From the Intelligencer Journal of July 23, 2008
Gunman killed in robbery try
John Roads believes people should be able to defend themselves against criminals, even if it means using a firearm.
The owner of Power Pro Battery Co., 210 S. Penn St., Manheim, said it was the right to possess a gun that potentially saved the life of his operations manager Tuesday and ended the life of a would-be robber.
Kevin Lee Smith, 19, of Lancaster, was shot and killed by the manager early Tuesday when Smith and an accomplice held up the manager with a semiautomatic weapon, police said. (Police asked that the manager's name not be published, because the accomplice was still at-large Tuesday night.)
Police said the manager acted in self-defense.
"We all have a right to come to work, to do our time and go home to our families," Roads said. "And nobody has a right to take that away from us."
Roads said he was at home when he got a phone call from the alarm company early Tuesday notifying him of a break-in at his business. He later heard from his manager, who told him he had shot a man.
"(The manager) had an angel in his pocket," Roads said, "and I can only hope that I would have been as lucky and as fortunate had it been me."
The manager explained the robbery circumstances to Roads on Tuesday morning, telling him two men were hiding under the wooden steps leading to the front entrance of the building.
According to Roads:
The manager said the two men made a noise under the steps, dropping a cell phone and a backpack and alerting him to their presence.
As the manager put the key in the front door, the two men, wearing black clothing, baseball caps and bandannas over their faces, walked up the stairs and followed him into the business, pointing a TEC-9 semiautomatic weapon at his back.
They pushed him into an office five feet inside the entrance and stayed in the hallway, with a security camera in the hallway catching most of the action.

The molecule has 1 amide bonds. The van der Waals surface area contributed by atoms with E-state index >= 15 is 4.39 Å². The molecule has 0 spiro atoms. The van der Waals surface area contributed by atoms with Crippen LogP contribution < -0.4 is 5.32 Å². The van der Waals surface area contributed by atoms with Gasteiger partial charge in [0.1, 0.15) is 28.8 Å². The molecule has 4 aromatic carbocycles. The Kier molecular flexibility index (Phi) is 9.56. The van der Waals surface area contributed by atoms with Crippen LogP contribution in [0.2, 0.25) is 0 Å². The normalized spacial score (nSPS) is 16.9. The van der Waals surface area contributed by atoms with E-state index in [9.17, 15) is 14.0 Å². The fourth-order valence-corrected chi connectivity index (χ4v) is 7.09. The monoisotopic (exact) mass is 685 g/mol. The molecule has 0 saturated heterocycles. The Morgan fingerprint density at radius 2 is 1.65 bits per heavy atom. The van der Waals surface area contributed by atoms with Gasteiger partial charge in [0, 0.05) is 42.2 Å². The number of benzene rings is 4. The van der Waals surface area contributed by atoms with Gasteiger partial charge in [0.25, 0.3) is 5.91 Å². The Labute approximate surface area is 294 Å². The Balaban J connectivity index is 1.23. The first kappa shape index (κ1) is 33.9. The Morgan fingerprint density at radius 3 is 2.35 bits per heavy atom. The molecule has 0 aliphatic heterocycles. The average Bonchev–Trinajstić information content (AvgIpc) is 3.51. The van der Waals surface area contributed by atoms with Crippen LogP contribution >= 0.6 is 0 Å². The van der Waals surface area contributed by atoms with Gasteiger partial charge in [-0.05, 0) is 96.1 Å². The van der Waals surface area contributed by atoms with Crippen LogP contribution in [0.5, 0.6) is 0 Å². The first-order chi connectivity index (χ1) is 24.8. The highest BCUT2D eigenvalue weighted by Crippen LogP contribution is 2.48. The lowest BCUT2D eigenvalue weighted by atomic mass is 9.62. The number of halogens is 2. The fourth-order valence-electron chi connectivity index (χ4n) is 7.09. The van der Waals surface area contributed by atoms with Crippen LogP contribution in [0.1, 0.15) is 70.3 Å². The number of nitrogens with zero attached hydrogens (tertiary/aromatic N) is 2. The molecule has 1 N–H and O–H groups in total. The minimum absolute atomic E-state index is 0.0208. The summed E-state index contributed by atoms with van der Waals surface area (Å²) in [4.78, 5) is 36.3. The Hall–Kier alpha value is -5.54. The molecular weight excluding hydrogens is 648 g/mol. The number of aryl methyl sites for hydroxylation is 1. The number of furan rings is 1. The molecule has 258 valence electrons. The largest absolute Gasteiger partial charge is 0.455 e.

The two men patted down the manager, taking his wallet and a company cell phone. However, they failed to pat down his other pocket, which contained a small-caliber semiautomatic pistol that he carried for protection.
The manager was told to open the business safe, and as the two men briefly looked toward the door, he pulled the gun from his pocket, firing two shots at Smith, who was holding the TEC-9.
Everything happened in two to three minutes, the manager told Roads.
"They gave (my manager) a split second to defend himself, and he did," Roads said.
The two men ran from the business, dropping the gun near a telephone pole, and they also dropped other items along West Stiegel Street, including hats and a backpack.
Police said a preliminary examination of the TEC-9 showed the weapon was jammed, indicating that the trigger was pulled at some point. Police said they were not sure when it was discharged.
Blood spots were still visible on West Stiegel Street Tuesday afternoon.
Smith collapsed about 400 yards from the business as the other man ran from the scene.
Manheim Borough police were called to the shooting scene near the intersection of South Penn and West Stiegel streets just after 5 a.m., and they found Smith on the street with gunshot wounds to the chest and wrist.
Smith was transported to Lancaster General Hospital, where he died from the chest wound.
Manheim Borough police Chief Barry Weidman said he had never seen a robbery turn so violent in the town.
Weidman said the incident should show criminals that they don't always know who is carrying a gun, and who is willing to use one in self defense.
"It should show criminals that you may get away with things for a while, but it's going to catch up to you," Weidman said.
Lancaster County District Attorney Craig Stedman said his office was looking at the evidence.
Stedman said a person has the right to use deadly force if he or she has a reasonable belief that their life is in imminent danger. It does not have to be a crime with a gun involved.
"Obviously, in cases where you have a gun involved, it increases the stakes," Stedman said.
Weidman said the TEC-9, which he called a "street weapon," was one of the first used in a crime in Manheim. It will be sent for analysis and reviewed for evidence of past crimes through ballistic tests.